- Moving the markets
Concerns, that rebounding Covid cases, especially those identified as a Delta variant, could negatively affect an already stumbling recovery in economic activity, pulled the rug out from under the bullish theme and spanked the major indexes along with the broad market.
At one point, the Dow was down over 900 points but managed to pull itself out of a deep hole by “only” ending down some 726 points or -2.09%. The Nasdaq fared the best by giving back a more modest -1.06%, followed by the S&P 500 with -1.59%.
Gold, which was in the green for part of the day, succumbed to selling pressure by slipping -0.14% but holding on to it $1,800 level. The worst performers turned out to be energy and industrials with Small Caps losing as well but not getting hammered as bad as “value.”
The beneficiary of this Puke-A-Thon were bond yields, which plunged to a level last seen in February with the 10-year breaking below the 1.20% level. As I posted Friday, if there is no “breadth” in the markets, yet the rally continues, it may be short lived. That was again confirmed today, as this chart demonstrates, with the fallout worsening.
So, what caused the late small rebound? ZeroHedge speculated that the Plunge Protection Team (PPT) might have been invited to the White House again, hoping for the same result as last time. We may find out tomorrow if a “two-peat” is about to happen.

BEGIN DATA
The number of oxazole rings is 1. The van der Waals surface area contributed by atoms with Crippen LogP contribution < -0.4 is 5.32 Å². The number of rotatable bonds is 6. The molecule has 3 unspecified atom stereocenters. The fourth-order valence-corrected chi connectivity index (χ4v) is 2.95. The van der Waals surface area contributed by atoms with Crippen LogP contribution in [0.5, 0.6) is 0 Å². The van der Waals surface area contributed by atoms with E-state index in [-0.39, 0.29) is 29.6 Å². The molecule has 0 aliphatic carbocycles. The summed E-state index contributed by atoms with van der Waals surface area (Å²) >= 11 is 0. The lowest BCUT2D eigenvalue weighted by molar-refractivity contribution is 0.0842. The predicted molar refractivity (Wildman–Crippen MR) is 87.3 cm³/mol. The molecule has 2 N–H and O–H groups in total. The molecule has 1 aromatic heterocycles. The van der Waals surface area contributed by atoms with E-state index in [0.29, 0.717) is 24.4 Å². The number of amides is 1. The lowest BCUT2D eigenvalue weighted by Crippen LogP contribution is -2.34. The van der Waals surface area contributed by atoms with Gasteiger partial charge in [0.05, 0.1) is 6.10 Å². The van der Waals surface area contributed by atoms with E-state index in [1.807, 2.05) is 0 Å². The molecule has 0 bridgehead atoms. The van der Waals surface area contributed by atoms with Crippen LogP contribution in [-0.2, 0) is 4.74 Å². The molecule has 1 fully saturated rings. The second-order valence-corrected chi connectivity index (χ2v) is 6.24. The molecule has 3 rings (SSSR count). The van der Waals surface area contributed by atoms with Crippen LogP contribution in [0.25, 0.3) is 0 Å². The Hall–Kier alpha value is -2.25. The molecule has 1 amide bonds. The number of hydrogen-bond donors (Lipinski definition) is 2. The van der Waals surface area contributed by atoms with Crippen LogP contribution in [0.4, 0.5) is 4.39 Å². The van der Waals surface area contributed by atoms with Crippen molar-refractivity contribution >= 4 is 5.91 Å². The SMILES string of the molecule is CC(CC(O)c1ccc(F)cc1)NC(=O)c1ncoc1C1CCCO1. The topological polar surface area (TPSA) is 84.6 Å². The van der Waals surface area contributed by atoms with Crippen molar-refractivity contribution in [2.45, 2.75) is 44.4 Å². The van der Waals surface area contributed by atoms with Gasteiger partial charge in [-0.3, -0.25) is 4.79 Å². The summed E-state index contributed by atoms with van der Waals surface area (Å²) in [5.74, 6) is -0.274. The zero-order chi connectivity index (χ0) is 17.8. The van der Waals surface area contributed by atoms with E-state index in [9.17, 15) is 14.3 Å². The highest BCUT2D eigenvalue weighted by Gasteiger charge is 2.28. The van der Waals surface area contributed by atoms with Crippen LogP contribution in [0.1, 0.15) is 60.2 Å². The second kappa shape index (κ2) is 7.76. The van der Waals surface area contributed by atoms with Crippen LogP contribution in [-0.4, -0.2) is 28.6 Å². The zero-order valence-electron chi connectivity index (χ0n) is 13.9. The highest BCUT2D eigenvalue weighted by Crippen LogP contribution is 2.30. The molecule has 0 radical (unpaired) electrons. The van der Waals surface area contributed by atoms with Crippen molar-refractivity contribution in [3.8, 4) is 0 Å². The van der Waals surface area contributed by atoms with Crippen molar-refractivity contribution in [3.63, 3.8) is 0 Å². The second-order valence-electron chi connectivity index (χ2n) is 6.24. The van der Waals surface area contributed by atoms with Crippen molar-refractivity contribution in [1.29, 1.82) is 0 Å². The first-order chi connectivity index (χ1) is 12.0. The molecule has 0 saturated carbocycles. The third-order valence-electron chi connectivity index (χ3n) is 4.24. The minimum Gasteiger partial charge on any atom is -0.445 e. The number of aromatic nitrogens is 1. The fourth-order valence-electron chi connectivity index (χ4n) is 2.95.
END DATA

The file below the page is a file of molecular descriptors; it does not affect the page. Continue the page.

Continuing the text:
In the end, the question remains if this diversion of bond yields from the S&P 500 will result in more selling, as the jaws snap shut like last year, or will yields rise to justify the current lofty equity levels?
We will find out in due time.
2. ETFs in the Spotlight
In case you missed the announcement and description of this section, you can read it here again.
It features some of the 10 broadly diversified domestic and sector ETFs from my HighVolume list as posted every Saturday. Furthermore, they are screened for the lowest MaxDD% number meaning they have been showing better resistance to temporary sell offs than all others over the past year.
The below table simply demonstrates the magnitude with which these ETFs are fluctuating above or below their respective individual trend lines (%+/-M/A). A break below, represented by a negative number, shows weakness, while a break above, represented by a positive percentage, shows strength.
For hundreds of ETF choices, be sure to reference Thursday’s StatSheet.
For this current domestic “Buy” cycle, here’s how some our candidates have fared:
Click image to enlarge.
Again, the %+/-M/A column above shows the position of the various ETFs in relation to their respective long-term trend lines, while the trailing sell stops are being tracked in the “Off High” column. The “Action” column will signal a “Sell” once the -8% point has been taken out in the “Off High” column. For more volatile sector ETFs, the trigger point is -10%.
3. Trend Tracking Indexes (TTIs)
Our TTIs dumped but remain on the bullish side of their respective trend lines. One of our holdings triggered its trailing sell stop and will be liquidated tomorrow, unless there is a rebound in the making, in which case I will hold off for another day.
This is how we closed 07/19/2021:
Domestic TTI: +7.61% above its M/A (prior close +9.59%)—Buy signal effective 07/22/2020.
International TTI: +4.10% above its M/A (prior close +6.47%)—Buy signals effective 07/22/2020.
Disclosure: I am obliged to inform you that I, as well as my advisory clients, own some of the ETFs listed in the above table. Furthermore, they do not represent a specific investment
recommendation for you, they merely show which ETFs from the universe I track are falling within the specified guidelines.
All linked charts above are courtesy of Bloomberg via ZeroHedge.Contact Ulli